Eric DeCosta Talks About Wide Receiver Class, Ravens' Urgency

Marquise Brown, Miles Boykin and Willie Snead IV in action.

If the Ravens want to take more swings at the wide receiver position, this year's draft provides a golden opportunity.

Scouts are calling the 2020 draft class perhaps the deepest ever at wide receiver, and the Ravens have nine picks overall, including seven during the first four rounds.

General Manager Eric DeCosta selected two wide receivers early last year, first-round draft pick Marquise "Hollywood" Brown and third-round pick Miles Boykin. While the wide receiver position isn't the Ravens' most urgent need heading into the draft, the opportunity to add another playmaking wide receiver for Lamar Jackson will be there.

"We like our receivers, first and foremost," DeCosta said in a pre-draft video conference call. "I think Myles and Marquise and Willie (Snead IV) and (we) brought back Chris (Moore), we've got some guys who we think are going to make that jump. We really like that room.

"Do we feel the urgency? We probably feel that with every position. We want to be the best we can be at every position. This happens to be a wide receiver class with a lot of really good players. If we're on the clock and we think that guy is the best player, we'll probably pick him. Hopefully we can build our offense to the point where we can say, 'Hey, we're undefendable.'"

Several wide receivers have been linked to the Ravens in mock drafts with the 28th pick, including Justin Jefferson of LSU, Tee Higgins of Clemson, Denzel Mims of Baylor and Laviska Shenault Jr. of Colorado.

The Ravens' reliance on the running game requires wide receivers to block more than in most offenses, and Mims threw some devastating blocks at Baylor while also showing ability to make contested catches. Mims caught 28 touchdowns passes over the last three seasons at Baylor and could give Baltimore another dependable red-zone option.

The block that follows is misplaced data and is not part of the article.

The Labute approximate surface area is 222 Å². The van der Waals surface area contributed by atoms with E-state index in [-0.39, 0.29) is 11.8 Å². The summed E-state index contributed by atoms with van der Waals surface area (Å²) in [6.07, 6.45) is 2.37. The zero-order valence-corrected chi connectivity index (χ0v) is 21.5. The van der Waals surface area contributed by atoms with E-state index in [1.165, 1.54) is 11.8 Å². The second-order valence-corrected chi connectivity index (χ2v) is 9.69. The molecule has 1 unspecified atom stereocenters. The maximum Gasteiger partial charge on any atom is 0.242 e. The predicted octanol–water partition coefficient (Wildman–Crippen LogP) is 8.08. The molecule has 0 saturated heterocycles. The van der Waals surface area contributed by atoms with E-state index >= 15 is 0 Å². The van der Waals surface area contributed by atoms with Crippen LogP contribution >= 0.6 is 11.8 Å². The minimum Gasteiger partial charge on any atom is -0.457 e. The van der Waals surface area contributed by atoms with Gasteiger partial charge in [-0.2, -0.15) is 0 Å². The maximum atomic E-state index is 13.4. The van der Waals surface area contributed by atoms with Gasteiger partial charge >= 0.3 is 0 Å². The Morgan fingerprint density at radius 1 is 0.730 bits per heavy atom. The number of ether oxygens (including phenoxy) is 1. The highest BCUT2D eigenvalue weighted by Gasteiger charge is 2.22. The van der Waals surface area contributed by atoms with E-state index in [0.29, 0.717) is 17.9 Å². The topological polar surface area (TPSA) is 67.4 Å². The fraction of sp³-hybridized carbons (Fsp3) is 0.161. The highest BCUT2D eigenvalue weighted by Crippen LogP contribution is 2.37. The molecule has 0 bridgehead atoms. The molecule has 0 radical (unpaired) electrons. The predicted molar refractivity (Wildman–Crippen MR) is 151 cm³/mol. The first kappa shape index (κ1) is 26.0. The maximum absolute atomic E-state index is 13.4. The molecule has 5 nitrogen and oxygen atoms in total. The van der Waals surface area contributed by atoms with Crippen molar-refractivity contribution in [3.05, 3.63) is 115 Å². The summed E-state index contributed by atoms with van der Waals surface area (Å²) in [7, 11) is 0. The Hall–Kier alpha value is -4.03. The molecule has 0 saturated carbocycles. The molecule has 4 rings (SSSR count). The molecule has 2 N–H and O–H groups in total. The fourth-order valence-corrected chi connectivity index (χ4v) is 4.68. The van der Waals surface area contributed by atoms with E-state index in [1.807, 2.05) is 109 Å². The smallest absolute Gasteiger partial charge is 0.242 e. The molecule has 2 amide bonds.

The Ravens have invested heavily on defense during free agency, placing the franchise tag on Matthew Judon, signing Calais Campbell and Derek Wolfe and re-signing Jimmy Smith, Jihad Ward, Anthony Levine Sr. and Justin Ellis. However, the Ravens have not made a major addition to the wide receiver corps, perhaps making it more likely that they will add a young wideout in this year's draft. With so many prospects available, the Ravens could wait until the second or third round and still find a wide receiver with the potential to make an immediate impact.

Pro Football Focus is high on the Ravens taking wide receiver Lynn Bowden Jr. at some point in the draft. Bowden played both quarterback and wide receiver in college, and Offensive Coordinator Greg Roman could surely find some creative ways to use Bowden's skillset as a receiver, runner, or thrower.

The more weapons the Ravens surround Jackson with, the more difficult the offense will be to contain. The depth of wide receiver talent in this year's class could result in the Ravens taking one.

"The receiver class is prolific by many people's standards," DeCosta said. "There's probably 25 draftable wideouts in this draft."

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